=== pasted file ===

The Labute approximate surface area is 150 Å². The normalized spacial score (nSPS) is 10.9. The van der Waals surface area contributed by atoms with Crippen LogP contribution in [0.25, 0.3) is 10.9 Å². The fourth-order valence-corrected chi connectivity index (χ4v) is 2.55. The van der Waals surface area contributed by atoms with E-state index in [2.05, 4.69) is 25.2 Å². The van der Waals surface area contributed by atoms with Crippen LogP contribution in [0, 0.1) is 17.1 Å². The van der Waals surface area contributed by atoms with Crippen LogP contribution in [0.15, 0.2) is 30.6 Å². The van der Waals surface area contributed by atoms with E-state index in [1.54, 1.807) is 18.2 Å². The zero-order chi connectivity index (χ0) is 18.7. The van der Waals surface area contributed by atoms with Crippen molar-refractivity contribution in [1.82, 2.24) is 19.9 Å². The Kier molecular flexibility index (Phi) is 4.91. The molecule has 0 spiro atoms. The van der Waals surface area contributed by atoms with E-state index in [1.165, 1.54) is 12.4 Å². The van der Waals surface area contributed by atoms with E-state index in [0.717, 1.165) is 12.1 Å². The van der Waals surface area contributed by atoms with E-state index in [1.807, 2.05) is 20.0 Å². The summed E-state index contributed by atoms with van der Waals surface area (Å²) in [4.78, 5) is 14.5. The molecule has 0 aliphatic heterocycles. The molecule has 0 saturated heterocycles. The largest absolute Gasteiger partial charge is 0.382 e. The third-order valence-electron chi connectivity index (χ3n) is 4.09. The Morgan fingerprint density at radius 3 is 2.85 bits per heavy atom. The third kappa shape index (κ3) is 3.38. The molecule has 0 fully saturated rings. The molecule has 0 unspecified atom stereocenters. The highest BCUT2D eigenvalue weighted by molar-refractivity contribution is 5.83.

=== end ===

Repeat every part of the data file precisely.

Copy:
The Labute approximate surface area is 150 Å². The normalized spacial score (nSPS) is 10.9. The van der Waals surface area contributed by atoms with Crippen LogP contribution in [0.25, 0.3) is 10.9 Å². The fourth-order valence-corrected chi connectivity index (χ4v) is 2.55. The van der Waals surface area contributed by atoms with E-state index in [2.05, 4.69) is 25.2 Å². The van der Waals surface area contributed by atoms with Crippen LogP contribution in [0, 0.1) is 17.1 Å². The van der Waals surface area contributed by atoms with Crippen LogP contribution in [0.15, 0.2) is 30.6 Å². The van der Waals surface area contributed by atoms with E-state index in [1.54, 1.807) is 18.2 Å². The zero-order chi connectivity index (χ0) is 18.7. The van der Waals surface area contributed by atoms with Crippen molar-refractivity contribution in [1.82, 2.24) is 19.9 Å². The Kier molecular flexibility index (Phi) is 4.91. The molecule has 0 spiro atoms. The van der Waals surface area contributed by atoms with E-state index in [1.165, 1.54) is 12.4 Å². The van der Waals surface area contributed by atoms with E-state index in [0.717, 1.165) is 12.1 Å². The van der Waals surface area contributed by atoms with E-state index in [1.807, 2.05) is 20.0 Å². The summed E-state index contributed by atoms with van der Waals surface area (Å²) in [4.78, 5) is 14.5. The molecule has 0 aliphatic heterocycles. The molecule has 0 saturated heterocycles. The largest absolute Gasteiger partial charge is 0.382 e. The third-order valence-electron chi connectivity index (χ3n) is 4.09. The Morgan fingerprint density at radius 3 is 2.85 bits per heavy atom. The third kappa shape index (κ3) is 3.38. The molecule has 0 fully saturated rings. The molecule has 0 unspecified atom stereocenters. The highest BCUT2D eigenvalue weighted by molar-refractivity contribution is 5.83.